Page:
The most basic and obvious reason to have a cookie banner is that you need one to stay in compliance with privacy regulations. Not complying can carry significant fines, up to up to €20 million or 4% of the annual turnover; whichever is higher.

Being in compliance isn’t just good for legal reasons – it demonstrates your values as an organization, and it boosts your website’s credibility. If your website – and by extension, your company – doesn’t take privacy and transparency seriously, you’ll have an increasingly hard time establishing trust with users.

What are Dark Patterns and how can I avoid them?

Dark Patterns are design patterns that try to influence or lead users to making certain decisions. In this context, these could be used to manipulate users to opt in or lead them to believe they’ve opted out when they truly haven’t. To avoid dark patterns, here’s some things you’ll want to steer clear of:

  • Misleading option colors – don’t make “Accept” red and “Reject” green!
  • Unequal options – if you have an Accept option, you should also have a Reject option in the same shape and similar size.
  • Recursive prompts – don’t throw your cookie banner in users’ faces over and over until they accept.
  • Tedious opt-outs – make it as easy to opt out as possible. Forcing users to click a dozen times in hopes that they’ll give up and decide against opting out is a dark pattern!
  • Emotionally leading text – do not lean on pathos to persuade users to accept cookies. Reject option texts like “I want a boring experience” or “No thanks, I’m a buzzkill” would be considered dark patterns.
  • Unchangeable preferences – be sure users are able to change their preferences later and they aren’t trapped into being opted-in forever.
How can I tell where I stand in terms of compliance?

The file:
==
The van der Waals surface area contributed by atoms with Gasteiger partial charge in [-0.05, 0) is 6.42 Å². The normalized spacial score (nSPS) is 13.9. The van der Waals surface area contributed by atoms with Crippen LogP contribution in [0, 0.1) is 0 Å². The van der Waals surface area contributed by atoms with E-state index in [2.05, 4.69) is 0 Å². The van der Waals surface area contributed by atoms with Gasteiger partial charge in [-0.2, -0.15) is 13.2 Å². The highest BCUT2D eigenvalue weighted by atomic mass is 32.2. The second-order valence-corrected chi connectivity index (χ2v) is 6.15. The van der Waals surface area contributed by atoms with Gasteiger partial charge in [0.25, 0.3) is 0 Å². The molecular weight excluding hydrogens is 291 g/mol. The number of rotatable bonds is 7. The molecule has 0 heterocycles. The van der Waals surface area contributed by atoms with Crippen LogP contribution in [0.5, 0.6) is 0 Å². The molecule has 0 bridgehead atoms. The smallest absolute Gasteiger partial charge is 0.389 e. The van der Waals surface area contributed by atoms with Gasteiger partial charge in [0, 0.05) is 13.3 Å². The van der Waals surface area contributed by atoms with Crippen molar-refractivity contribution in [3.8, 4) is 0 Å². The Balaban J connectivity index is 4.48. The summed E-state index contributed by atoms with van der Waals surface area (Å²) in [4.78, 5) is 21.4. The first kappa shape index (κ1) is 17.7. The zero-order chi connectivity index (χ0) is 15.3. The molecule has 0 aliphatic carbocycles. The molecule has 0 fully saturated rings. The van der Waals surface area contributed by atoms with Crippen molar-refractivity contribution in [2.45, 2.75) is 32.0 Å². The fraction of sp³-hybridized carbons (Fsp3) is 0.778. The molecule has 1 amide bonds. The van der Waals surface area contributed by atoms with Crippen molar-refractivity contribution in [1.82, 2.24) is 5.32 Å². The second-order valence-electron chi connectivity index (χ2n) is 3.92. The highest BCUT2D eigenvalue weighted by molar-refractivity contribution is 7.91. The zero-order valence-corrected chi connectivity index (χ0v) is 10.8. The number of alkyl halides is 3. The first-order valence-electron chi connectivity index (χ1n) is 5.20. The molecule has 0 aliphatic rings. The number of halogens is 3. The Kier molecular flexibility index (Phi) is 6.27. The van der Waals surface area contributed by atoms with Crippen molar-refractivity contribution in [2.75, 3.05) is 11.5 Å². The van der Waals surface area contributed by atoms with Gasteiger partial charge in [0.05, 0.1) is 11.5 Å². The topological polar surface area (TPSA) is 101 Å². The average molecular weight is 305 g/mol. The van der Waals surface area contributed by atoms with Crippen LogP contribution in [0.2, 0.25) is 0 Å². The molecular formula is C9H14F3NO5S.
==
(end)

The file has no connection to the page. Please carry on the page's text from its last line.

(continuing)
This will depend on the regulation you’re seeking compliance with, of course, but the first check is to validate that cookies are not dropping when they shouldn’t be (on initial visit for opt-in requirements, and after an opt-out in all cases).

The next check is confirming that users are presented with the options they should receive. This includes ensuring:

  • the banner appears in regions where it should.
  • the banner contains a reject option to easily deny consent.
  • EU users have the option to give granular consent (consent for each purpose that cookies are used for).
  • Users can change their consent with ease after initially interacting with the banner. This should be detailed in the privacy/cookie notice alongside informing users of their right to opt-out.
  • Users from the US can opt-out with a Universal Opt-out Mechanism (UOM)

Lastly, confirm that users are given notice of the types of cookies used and information collected along with any sharing/sale of data to third parties and session replays. This information should be disclosed in both the cookie banner and notice.

Cookie Consent Management

Key Activities

Scoping & discovery
Software implementation
Cookie & pixel governance policies
Maintenance & updates